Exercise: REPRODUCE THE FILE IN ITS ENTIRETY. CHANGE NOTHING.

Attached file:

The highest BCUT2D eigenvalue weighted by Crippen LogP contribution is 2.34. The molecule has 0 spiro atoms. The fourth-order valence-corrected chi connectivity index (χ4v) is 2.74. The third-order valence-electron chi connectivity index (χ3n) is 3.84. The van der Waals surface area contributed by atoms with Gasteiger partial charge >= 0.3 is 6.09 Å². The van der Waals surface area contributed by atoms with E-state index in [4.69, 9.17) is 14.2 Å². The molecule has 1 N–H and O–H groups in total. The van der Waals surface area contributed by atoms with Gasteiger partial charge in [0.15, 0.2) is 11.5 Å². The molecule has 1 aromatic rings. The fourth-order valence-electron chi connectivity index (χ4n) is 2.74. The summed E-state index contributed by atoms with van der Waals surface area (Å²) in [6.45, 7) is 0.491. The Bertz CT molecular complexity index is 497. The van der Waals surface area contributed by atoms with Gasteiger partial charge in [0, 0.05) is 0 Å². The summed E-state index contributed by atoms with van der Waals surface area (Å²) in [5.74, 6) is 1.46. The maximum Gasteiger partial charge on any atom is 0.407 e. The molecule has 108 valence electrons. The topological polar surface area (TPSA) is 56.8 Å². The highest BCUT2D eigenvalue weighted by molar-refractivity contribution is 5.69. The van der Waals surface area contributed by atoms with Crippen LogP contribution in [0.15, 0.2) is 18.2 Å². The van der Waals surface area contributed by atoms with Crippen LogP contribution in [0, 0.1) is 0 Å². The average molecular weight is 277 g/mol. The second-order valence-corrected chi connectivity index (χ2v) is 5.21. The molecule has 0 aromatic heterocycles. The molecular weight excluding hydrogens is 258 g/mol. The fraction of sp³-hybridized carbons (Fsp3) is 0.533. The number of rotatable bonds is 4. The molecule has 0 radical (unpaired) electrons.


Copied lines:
The highest BCUT2D eigenvalue weighted by Crippen LogP contribution is 2.34. The molecule has 0 spiro atoms. The fourth-order valence-corrected chi connectivity index (χ4v) is 2.74. The third-order valence-electron chi connectivity index (χ3n) is 3.84. The van der Waals surface area contributed by atoms with Gasteiger partial charge >= 0.3 is 6.09 Å². The van der Waals surface area contributed by atoms with E-state index in [4.69, 9.17) is 14.2 Å². The molecule has 1 N–H and O–H groups in total. The van der Waals surface area contributed by atoms with Gasteiger partial charge in [0.15, 0.2) is 11.5 Å². The molecule has 1 aromatic rings. The fourth-order valence-electron chi connectivity index (χ4n) is 2.74. The summed E-state index contributed by atoms with van der Waals surface area (Å²) in [6.45, 7) is 0.491. The Bertz CT molecular complexity index is 497. The van der Waals surface area contributed by atoms with Gasteiger partial charge in [0, 0.05) is 0 Å². The summed E-state index contributed by atoms with van der Waals surface area (Å²) in [5.74, 6) is 1.46. The maximum Gasteiger partial charge on any atom is 0.407 e. The molecule has 108 valence electrons. The topological polar surface area (TPSA) is 56.8 Å². The highest BCUT2D eigenvalue weighted by molar-refractivity contribution is 5.69. The van der Waals surface area contributed by atoms with Crippen LogP contribution in [0.15, 0.2) is 18.2 Å². The van der Waals surface area contributed by atoms with Crippen LogP contribution in [0, 0.1) is 0 Å². The average molecular weight is 277 g/mol. The second-order valence-corrected chi connectivity index (χ2v) is 5.21. The molecule has 0 aromatic heterocycles. The molecular weight excluding hydrogens is 258 g/mol. The fraction of sp³-hybridized carbons (Fsp3) is 0.533. The number of rotatable bonds is 4. The molecule has 0 radical (unpaired) electrons.